Things are set up nicely for BYU’s Max Hall to make a dark horse Heisman run.
Keep in mind that BYU is really the only school from a non-major/non-BCS conference to produce a Heisman winner (remembering also that Ivy League schools and the service academies were major players back in the old days). And besides Ty Detmer’s 1990 win, Cougar quarterbacks have also finished third in 1979 (Marc Wilson) and 1981 (Jim McMahon), second in 1983 (Steve Young), a third in 1985 (Robbie Bosco) and 3rd in 1991 (Detmer).
So the tradition of BYU quarterbacks challenging for the Heisman is quite rich.
Hall’s got his work cut out for him, that is for sure. Especially with names like Tebow, McCoy and Bradford coming back. But if there is to be any sort of non-BCS presence in the Heisman race this year, Hall has the best shot at getting it done.
The big reason for this: BYU’s schedule.
It’s a high-risk/high-reward opportunity for Hall. He’ll get a chance to go up against the reigning Heisman winner, Sam Bradford, and Oklahoma in the opener on Sept. 5 in Dallas. If BYU somehow pulls off the upset, Hall will be instantly vaulted into the Heisman conversation. Of course, if the Cougars lose, he’ll be instantly relagated to the Heisman ash heap.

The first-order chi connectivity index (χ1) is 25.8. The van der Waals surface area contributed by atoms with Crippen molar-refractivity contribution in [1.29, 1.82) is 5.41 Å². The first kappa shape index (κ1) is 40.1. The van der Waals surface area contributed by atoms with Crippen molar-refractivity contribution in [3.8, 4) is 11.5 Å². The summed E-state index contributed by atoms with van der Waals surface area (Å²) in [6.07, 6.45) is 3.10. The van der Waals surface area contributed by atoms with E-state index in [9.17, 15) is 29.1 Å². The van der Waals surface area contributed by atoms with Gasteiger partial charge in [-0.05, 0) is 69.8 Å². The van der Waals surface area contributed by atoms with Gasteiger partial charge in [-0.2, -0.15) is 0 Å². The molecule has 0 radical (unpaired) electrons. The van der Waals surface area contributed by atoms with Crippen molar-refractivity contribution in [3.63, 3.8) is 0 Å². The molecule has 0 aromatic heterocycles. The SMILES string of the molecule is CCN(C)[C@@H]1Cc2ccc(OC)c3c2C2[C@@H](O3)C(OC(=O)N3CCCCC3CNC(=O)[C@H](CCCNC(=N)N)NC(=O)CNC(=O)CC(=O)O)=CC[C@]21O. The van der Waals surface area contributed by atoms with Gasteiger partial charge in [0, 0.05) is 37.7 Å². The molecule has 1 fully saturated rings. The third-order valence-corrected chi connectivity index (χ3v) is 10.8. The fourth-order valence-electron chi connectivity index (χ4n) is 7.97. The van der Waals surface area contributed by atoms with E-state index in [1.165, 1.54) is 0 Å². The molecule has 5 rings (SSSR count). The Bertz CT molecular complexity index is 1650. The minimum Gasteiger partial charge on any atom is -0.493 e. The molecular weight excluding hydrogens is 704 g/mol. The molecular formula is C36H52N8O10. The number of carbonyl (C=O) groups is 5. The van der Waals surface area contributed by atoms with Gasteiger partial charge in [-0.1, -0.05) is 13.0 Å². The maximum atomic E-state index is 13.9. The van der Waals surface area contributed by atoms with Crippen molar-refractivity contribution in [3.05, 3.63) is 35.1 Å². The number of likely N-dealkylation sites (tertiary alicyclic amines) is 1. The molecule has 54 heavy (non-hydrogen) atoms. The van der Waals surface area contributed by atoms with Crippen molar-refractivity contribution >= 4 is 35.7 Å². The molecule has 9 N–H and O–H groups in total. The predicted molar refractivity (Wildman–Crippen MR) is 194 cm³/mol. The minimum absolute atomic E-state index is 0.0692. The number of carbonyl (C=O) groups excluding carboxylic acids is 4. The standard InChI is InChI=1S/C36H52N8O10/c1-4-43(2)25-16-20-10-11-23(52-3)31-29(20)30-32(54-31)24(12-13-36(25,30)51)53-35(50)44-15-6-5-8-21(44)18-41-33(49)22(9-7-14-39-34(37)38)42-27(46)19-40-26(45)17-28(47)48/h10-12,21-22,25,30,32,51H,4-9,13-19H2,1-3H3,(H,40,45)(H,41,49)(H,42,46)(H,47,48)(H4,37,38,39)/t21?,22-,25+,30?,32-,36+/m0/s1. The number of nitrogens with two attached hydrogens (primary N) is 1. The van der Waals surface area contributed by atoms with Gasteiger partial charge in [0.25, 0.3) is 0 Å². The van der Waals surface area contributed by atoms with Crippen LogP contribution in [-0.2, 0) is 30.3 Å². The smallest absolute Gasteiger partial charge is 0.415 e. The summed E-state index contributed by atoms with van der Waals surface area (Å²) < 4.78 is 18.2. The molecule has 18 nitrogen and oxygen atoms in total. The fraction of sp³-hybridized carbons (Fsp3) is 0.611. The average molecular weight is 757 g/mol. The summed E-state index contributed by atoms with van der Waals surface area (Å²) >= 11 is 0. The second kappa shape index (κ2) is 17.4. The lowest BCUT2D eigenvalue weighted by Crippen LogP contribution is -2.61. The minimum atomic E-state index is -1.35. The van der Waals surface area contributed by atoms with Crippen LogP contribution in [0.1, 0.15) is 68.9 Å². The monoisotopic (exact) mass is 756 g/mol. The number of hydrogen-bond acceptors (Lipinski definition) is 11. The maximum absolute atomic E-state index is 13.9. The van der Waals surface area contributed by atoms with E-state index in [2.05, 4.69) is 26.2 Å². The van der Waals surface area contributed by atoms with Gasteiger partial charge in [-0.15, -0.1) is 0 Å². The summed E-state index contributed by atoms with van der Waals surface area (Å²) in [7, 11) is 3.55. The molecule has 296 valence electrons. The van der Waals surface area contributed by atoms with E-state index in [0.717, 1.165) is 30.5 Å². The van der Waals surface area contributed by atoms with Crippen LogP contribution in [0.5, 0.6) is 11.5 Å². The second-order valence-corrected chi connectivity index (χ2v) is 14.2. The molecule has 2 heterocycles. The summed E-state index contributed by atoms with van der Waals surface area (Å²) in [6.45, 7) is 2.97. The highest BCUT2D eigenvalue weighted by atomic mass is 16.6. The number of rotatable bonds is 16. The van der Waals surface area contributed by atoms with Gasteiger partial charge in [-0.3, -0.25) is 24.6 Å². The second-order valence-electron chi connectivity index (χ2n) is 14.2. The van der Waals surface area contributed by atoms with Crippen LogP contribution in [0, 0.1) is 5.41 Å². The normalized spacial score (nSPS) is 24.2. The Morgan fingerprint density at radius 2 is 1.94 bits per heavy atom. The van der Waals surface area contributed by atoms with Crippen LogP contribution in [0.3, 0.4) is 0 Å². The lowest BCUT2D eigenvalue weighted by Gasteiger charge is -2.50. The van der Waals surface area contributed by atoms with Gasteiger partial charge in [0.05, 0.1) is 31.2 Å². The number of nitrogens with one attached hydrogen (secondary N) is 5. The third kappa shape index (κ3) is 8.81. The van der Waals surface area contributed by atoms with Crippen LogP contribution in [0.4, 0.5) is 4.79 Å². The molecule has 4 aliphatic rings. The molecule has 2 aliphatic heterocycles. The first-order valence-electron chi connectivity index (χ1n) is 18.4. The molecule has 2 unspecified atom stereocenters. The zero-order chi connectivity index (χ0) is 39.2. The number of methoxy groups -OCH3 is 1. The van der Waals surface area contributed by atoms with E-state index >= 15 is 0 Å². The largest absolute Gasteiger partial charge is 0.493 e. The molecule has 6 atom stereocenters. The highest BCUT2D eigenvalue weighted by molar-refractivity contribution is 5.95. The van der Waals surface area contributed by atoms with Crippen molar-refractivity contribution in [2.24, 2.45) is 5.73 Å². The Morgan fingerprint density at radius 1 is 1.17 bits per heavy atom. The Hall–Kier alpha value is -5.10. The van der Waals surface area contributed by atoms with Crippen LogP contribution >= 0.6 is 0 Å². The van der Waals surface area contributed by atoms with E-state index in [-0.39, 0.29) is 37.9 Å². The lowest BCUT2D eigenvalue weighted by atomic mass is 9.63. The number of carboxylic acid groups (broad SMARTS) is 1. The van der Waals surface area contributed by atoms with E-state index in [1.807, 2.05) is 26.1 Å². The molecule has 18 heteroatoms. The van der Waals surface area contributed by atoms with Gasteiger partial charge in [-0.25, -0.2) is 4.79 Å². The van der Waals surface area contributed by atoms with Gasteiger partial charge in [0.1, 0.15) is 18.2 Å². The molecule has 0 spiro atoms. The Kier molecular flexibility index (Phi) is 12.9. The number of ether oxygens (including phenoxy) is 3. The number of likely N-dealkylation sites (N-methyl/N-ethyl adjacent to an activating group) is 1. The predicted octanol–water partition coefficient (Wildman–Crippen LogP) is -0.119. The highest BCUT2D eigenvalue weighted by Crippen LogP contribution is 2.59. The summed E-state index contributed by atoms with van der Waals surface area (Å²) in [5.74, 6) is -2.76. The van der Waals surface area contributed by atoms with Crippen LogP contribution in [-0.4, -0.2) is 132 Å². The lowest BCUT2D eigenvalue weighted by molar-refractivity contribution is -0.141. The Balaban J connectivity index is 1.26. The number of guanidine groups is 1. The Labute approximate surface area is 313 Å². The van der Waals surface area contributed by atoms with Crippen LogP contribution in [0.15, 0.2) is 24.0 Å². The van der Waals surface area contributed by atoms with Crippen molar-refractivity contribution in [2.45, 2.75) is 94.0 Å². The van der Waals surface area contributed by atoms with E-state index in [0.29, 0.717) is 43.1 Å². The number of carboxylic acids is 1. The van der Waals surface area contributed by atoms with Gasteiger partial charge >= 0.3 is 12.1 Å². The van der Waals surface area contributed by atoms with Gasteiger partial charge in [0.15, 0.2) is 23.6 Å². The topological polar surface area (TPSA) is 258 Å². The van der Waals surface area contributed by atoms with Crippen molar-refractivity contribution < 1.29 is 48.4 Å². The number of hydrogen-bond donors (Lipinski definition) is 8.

Beat the Sooners, however, and two weeks later Hall again has a chance to shine against Florida State. The Seminoles may not be the elite team they once were, but they are still a ‘name’ opponent. If BYU wins again, then Hall would have to be considered a serious Heisman contender.
He’ll have two more legitimate chances the rest of the way to make his case against respected teams (TCU and Utah). It would obviously help if BYU won all its games and if some of the other top contenders stumbled a bit.
I don’t see all this as likely, but stranger things have happened. One thing is for sure: Hall will put up big passing numbers and since he plays for a team that has some cache among the Heisman electorate, he can’t be completely discounted as a candidate.Powered by Sidelines